By the time the doctors found the cancer that caused the pain Leon complained about for more months than I could count, it was too late. With only a few weeks before he died, he made me promise I would buy the brick brownstone we walked past weekly and talked about "one day" or "when we hit the lottery" how we would fix it up and have our bookstore. He made me promise I''d take the insurance money and buy the building and write my book.
I sold the three bedroom home we''d purchased and renovated over a decade ago. It held too many memories. Every room was a story about our life together. My family and friends tried to talk me out of making major changes. Maybe I''d regret selling the house one day, but Leon suggested it. He knew me so well. He knew I''d never be able to move forward as long as I continued living in the past.
"Earth to Sam."
I pulled myself off memory lane. "I''m sorry. What did you say?"
"I asked how the writing was going." Jenna took a scone from the tiered plate on the counter and inspected it.
I knew what she was looking for. "Don''t worry. There aren''t any raisins in that batch."
She spread clotted cream and strawberry preserves on her scone, took a bite, and moaned in delight.
"The book is coming along pretty well, but I''m just getting started. I have a long way to go. I have my main characters, Penelope and Daphne Marsh and Victor Carlston — or Worthington. I''m not sure which name I like best."
"I like Carlston," Jenna said with a mouth full of scone.
"I like it too. Maybe I''ll keep it." I reached for my fourth scone of the day.
"And when is the grand opening?"
"Supposedly in two weeks."
"I''m still waiting for the last set of bookshelves. I''ve got boxes and boxes of books that have to be inventoried and shelved and my new point-of-sale system isn''t working yet. I also haven''t gotten the final okay from the health department to open the tea shop."
"Well, the tea shop can wait. You don''t have to do everything at once. You could get the bookstore opened first. Then once it''s open and running, you can open the tea shop later." My sister always adopted a condescending tone when she talked to me. It annoyed me. The fact that she was right made it even more annoying.
A couple of scones and two more cups of tea later, she left. I loved my sister, but spending time with her left me emotionally drained.
I wasn''t exactly in the mood for more writing. I sat at my computer and reread what I''d written so far, hoping it would help me get back to a relaxed frame of mind.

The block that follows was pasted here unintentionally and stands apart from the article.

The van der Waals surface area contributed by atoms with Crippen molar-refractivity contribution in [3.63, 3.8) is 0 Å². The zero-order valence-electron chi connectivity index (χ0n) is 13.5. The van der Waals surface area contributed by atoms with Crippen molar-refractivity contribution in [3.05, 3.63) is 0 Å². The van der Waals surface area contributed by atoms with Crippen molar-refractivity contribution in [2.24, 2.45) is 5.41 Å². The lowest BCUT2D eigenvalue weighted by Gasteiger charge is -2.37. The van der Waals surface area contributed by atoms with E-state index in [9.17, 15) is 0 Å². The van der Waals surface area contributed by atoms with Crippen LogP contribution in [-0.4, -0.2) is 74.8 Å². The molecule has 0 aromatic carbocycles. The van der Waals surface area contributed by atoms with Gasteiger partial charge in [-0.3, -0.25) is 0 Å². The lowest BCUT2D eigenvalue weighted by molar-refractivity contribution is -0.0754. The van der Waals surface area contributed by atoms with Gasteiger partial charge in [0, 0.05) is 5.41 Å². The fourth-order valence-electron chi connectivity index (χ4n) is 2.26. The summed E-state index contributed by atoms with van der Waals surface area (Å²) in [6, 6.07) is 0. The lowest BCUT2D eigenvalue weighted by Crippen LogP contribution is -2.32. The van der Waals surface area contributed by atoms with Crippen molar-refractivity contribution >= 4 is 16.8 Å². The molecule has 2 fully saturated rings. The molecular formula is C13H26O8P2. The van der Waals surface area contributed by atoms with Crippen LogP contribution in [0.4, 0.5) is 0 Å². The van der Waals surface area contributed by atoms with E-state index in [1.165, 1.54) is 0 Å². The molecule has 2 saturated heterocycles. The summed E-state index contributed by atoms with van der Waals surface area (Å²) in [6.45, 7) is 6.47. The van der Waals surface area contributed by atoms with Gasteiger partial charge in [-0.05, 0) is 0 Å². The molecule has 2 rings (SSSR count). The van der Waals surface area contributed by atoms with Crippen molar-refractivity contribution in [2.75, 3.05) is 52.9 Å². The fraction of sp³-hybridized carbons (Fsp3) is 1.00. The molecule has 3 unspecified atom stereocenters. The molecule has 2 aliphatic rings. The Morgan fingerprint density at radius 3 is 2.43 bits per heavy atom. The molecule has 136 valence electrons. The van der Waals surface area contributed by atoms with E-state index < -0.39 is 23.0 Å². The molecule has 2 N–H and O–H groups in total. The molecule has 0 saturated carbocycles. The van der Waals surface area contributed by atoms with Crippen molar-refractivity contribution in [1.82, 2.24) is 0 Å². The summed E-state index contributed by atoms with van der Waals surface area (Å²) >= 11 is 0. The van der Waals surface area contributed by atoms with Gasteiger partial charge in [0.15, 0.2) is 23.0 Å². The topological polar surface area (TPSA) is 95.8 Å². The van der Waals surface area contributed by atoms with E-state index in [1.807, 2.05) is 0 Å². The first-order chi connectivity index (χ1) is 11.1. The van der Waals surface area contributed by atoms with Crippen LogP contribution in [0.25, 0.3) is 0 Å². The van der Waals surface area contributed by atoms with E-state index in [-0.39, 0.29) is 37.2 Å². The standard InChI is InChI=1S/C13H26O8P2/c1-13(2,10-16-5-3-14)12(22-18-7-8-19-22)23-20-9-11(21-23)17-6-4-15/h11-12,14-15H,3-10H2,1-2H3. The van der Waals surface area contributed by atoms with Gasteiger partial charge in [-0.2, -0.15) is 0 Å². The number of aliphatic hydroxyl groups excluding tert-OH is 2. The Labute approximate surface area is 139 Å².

Wickfield Lodge, English country home of Lord William Marsh — 1938
"It seems wicked to sit here enjoying yourself while your dearest relative lies at death''s door."
Victor Carlston might have taken Daphne''s statement more seriously if he wasn''t laughing uncontrollably. Lord William Marsh was the dearest relative, who was, according to Daphne, a breath away from death. Not a callous man, Victor didn''t laugh at Lord William''s ill health, which placed him at "death''s door" once every three months. He always pulled through. His illnesses always followed a night of rich food and extensive enjoyment of the fruit of his vineyards. No, Victor laughed at Daphne''s dramatic manner. She fussed and fidgeted as if she was about to go into hysterics. He''d read of a fellow who kissed a girl to stop her from hysterics. Maybe this was his opportunity.
Daphne was bewitchingly beautiful, and he''d barely had two seconds alone with her all night. That obnoxious American, Charles Parker, kept popping up. The slippery Parker was confident, cocky, and overdressed in tails. Daphne didn''t appear to mind.
Speak of the devil. Parker''s "How about a dance, Daphne old girl," was more a statement than a question. Before she had a chance to reply, Parker pulled her to her feet and into his arms and spun her off to the dance floor set up in the parlor of Wickfield Lodge.
Damn it! He''d missed another opportunity, and there Daphne was, dancing and laughing as though whatever Parker whispered in her ear was the most hilarious thing she''d ever heard. Where was her concern for Lord William now? Victor sat in brooding silence and smoked.
"Perhaps if you weren''t so obviously in love with her, she might take you more seriously." Victor hadn''t noticed Penelope in the seat recently vacated by Daphne, until she spoke.
"Am I that obvious?"
"Even a blind monk could see you''re in love with her."
Penelope held out a cigarette, which Victor lit. For a few seconds they smoked quietly until Penelope broke the silence.
"You know what your problem is, Victor?"
"No. Do tell."
"You make your love too easy. There''s no challenge."
"Challenge?" Victor laughed. "You talk of love as though it was a game or a battle to be fought in war."
"It is a game and a battle. Haven''t you heard?" Penelope leaned back and looked at Victor through lazy, dark eyes, with a smug smile.
He stretched his legs in front of the fireplace. "I was never good at playing games." The stretch felt good. He''d been sitting far too long and the knee he''d injured in the war was stiffening up.
"If you want Daphne, or any woman, for that matter, you''ll have to learn to play the game."
"Perhaps you can enlighten me on the rules." He swallowed the lump that had developed in his throat when Daphne and Parker glided out of the room onto the terrace behind the parlor.
Wickfield Lodge, the ancestral home of Lord William Marsh, had a lovely back terrace with magnificent sweeping views of the rose garden, hedge maze, fountain, and the wooded copse below. At this late hour, none of the grounds were visible by moonlight. Obviously, Parker wasn''t interested in admiring the foliage.